A number of the colonists were gathered to welcome the arrivals _ the English were David Aiken, Reid, Sinclair, Brickhill, Pearce, Woolly brothers, Bazley, General Bissett and W. Mason. The Germans were Mr. and Mrs. Sang­meister, Rev. Stoppel, Klusener, Ringo, and Kruger; Swedes Orenskjold and George Anderson; Norwegians B. Rafteseth, Rasmus Nilsen and H. T. Brude­wold who was assigned by the Government to meet the arrivals and help them with guides and transport. Mr. Orenskjold was most helpful. Mr. D. Aiken invited Rev. Berg and family to his home for three days, while the luggage was unloaded. Mr. Brickhill gave accommodation to thirty immigrants in his new shop on the hill. Mr. Reid gave several lodging in his hotel. The Kjon­stad family were taken to the brothers Rafteseth, the Huffts went with Ringos. The rest were lodged in Mr. Pearce's large shed. The' Captain sent blankets and ship's biscuits until supplies could be obtained. Mr. de Beauvais the Har­bour Captain was helpful and Mrs. de Beauvais sent cakes and sweets for the children. 

Mr. Duka Fynn, son of Henry Fynn, the Zulu chief of the district had staged a war dance by 400 Zulus as a welcome. Dressed in full war regalia with spears and cow hide shields they made a terrifying impression on the newcomers as they came down the hill with war cries, and began stamping back and forth until sand and dust were blowing in a cloud. The women and children fled to the big shed, some of the men entered the bush nearby, unable to fathom this strange welcome. Soon, however, three big oxen were driven into the dance and pierced with spears. The warriors drank the blood, the skins were torn off and the carcases cut up and grilled on coal fires round about. The immigrants were offered some underdone meat but they declined. However they enjoyed the tea, cakes and fruit brought by the colonists - they were served with mealie porridge from a large pot and found it quite tasty.

The next day, August 30, Rev. Berg conducted an impressive service on the river bank where they thanked the Almighty God and Father for their safe arrival in sunny South Africa, the goal of their happy dreams. They also invoked His blessing, help and guidance for the future. 

Mr. Klusener, a German who stayed with Rev. Stoppel at the Mission Sta­tion, Marburg, was given the contract of carting the luggage of the immigrants to their respective homes by ox-wagon. This took time and many walked on in the tall grass; father carrying provisions, mother carrying the baby with clothes parcels, big brothers and sisters helping the smaller ones up the hills in the sun. Each lot had two rondavels, the only window being the upper half of the door. They had been built by the Government. The number of the lot was nailed on the door. The huts did not look very inviting, the thatched roofs were wind torn, and inside weeds and climbing plants were growing on the crude earthen floors. Frogs, wasps nests and snakeskins had to be swept out. Soon, how­ever, the coffee kettles were boiling in the middle of the floor and the families were refreshed after the strenuous walk.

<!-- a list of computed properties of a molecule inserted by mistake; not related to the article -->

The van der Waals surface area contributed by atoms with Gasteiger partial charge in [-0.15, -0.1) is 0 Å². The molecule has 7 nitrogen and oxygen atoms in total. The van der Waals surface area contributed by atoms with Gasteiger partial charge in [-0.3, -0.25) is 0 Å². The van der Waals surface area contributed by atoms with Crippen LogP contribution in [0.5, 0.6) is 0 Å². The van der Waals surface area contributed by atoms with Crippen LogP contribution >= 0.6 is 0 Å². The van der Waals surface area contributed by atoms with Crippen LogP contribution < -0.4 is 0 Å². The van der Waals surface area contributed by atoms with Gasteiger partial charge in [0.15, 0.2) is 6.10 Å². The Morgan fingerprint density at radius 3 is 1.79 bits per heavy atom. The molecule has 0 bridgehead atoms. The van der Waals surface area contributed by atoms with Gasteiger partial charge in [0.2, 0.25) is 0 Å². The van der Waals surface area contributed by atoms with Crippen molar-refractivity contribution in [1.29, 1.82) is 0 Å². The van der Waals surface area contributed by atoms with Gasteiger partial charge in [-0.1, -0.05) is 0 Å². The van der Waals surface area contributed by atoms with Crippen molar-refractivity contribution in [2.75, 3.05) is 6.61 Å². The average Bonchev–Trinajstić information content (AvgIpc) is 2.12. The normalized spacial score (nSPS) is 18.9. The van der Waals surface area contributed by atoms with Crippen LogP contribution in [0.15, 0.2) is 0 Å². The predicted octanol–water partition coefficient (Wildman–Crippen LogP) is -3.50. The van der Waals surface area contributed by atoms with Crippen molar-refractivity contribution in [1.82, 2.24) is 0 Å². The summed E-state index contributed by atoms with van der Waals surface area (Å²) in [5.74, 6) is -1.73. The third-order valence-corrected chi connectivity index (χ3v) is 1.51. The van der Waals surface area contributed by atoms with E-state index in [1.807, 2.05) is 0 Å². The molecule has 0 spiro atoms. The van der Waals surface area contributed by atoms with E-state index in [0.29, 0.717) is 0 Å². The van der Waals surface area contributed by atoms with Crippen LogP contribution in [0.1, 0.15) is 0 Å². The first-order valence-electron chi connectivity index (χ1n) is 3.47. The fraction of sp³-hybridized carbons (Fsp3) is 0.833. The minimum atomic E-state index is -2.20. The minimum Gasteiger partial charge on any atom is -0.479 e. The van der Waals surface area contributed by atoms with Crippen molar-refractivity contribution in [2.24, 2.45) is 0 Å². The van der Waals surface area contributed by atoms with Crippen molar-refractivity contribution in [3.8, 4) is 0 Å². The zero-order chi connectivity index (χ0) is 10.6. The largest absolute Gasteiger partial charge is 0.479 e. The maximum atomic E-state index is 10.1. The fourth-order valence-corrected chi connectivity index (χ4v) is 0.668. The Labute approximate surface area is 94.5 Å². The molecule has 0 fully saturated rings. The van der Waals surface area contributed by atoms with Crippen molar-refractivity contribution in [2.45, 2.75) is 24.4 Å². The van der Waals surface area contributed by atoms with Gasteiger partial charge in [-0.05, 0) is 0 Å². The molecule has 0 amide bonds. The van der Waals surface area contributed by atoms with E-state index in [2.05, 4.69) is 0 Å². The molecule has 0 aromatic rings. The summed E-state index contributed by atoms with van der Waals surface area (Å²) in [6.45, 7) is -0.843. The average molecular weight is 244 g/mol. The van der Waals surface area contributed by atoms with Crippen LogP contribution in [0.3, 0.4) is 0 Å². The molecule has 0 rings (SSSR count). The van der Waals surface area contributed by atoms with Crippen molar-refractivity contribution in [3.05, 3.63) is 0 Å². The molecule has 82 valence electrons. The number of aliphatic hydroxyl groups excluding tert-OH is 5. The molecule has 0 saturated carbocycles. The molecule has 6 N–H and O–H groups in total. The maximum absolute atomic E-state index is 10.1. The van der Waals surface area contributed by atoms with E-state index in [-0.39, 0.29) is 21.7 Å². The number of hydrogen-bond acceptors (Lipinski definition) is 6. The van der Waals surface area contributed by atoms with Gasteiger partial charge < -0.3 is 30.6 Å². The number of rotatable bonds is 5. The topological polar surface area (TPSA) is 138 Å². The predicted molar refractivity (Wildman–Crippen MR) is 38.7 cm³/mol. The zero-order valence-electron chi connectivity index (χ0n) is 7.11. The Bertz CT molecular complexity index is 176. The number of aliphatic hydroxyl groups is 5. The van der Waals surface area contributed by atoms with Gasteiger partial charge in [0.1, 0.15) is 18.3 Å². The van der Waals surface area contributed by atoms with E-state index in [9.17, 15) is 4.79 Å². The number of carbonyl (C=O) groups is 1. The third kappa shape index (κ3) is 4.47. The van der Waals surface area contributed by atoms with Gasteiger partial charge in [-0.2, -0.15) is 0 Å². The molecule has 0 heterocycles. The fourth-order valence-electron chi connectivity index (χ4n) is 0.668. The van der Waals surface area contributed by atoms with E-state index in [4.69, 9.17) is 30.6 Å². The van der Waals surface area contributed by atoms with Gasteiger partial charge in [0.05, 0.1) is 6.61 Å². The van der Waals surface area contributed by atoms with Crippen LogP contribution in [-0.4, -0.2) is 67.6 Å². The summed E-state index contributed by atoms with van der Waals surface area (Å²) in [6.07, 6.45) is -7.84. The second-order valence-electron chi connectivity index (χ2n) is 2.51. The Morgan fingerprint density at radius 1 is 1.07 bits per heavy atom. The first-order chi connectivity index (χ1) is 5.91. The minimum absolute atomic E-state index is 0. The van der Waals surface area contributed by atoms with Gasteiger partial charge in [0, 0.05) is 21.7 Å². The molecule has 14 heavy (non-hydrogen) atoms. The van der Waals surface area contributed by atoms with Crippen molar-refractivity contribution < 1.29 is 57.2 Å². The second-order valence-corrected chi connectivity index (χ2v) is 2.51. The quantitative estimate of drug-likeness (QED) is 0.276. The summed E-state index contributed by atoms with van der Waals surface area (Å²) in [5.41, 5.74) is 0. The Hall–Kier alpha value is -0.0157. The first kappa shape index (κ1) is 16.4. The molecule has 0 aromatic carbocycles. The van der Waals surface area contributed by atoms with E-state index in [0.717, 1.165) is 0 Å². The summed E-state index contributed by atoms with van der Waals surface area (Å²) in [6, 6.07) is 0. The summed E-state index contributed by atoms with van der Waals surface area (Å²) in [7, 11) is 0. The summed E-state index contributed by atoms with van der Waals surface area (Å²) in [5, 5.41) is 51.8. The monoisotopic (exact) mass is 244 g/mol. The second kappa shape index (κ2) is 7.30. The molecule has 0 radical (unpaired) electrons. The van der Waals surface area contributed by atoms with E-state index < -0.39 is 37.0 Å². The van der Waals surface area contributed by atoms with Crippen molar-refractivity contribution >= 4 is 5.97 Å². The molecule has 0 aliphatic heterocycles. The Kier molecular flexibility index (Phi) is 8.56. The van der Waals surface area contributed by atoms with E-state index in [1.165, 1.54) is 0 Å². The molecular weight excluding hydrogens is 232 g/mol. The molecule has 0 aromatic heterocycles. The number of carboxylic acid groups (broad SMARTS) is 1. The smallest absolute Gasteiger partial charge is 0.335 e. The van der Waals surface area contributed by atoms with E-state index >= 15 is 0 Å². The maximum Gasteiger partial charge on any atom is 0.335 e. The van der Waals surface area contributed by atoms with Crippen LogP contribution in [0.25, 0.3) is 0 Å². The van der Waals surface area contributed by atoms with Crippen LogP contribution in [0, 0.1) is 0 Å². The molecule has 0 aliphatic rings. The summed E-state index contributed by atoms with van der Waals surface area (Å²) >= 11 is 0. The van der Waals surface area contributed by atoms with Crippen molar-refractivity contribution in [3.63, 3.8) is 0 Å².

Arrival at the new home 

'When the ox-wagons arrived and the cups and dishes were unpacked, they found that much of their crockery had been broken on the way, an ox-wagon having overturned on the steep hill. The empty cases were soon converted into tables and chairs. A two hundred pound bag of maize meal was given to each family. 

They had arrived at the place of their dreams, and felt the warm sun on the hillsides with the beginning of summer. Trees grew by the spruits and the rolling veld gave promise of fields of corn, but there was a secret feeling of dismay as they began to see the difficulties ahead. Still the joy of a successful voyage and safe arrival was great, and to build a home and make a success of their place in the Colony of Natal was the firm decision of one and all. 

Certainly the Government had been helpful and generous. What the future held either of prosperity or adversity no one could know.

First Harbour Works. Port Shepstone 

 

NATAL MERCURY REPORT:

Arrival of the "Lapland" yesterday. Norwegian Emigrants "All Well"

 

"Departure of the steamer for the Umzimkulu, the C.H.M.S. 'Lapland,' which was expected here a day or two since, arrived at this port early yesterday morn­ing. She had on board 36 families numbering 229 persons, who possess be­tween them the capital to the extent of about £2,400. They are Norwegian emi­grants, and appear to be a fine and hardy class of people, who will make first rate colonists. Arrangements had been made to give up the whole of the passenger accommodation on board the 'Lapland' to them, and to carry them out direct.

 

"This concession has been highly appreciated by all concerned, and those gentlemen who inspected them yesterday morning, prior to their departure for the Umzimkulu, found them to be in tip-top condition, and all content and happy.

 

"Those who visited them were Mr. B. VV. Greenacre (member of the E.L.I.B.), Mr. C. H. Butler (Secretary), Mr. D. C. Andrew (Agent), Mr. T. Petersen (who acted as interpreter) and a few Norwegians in the town who had some friends on board. We hope in the course of a day or two to be able to place before our readers some interesting particulars connected with these useful emigrants."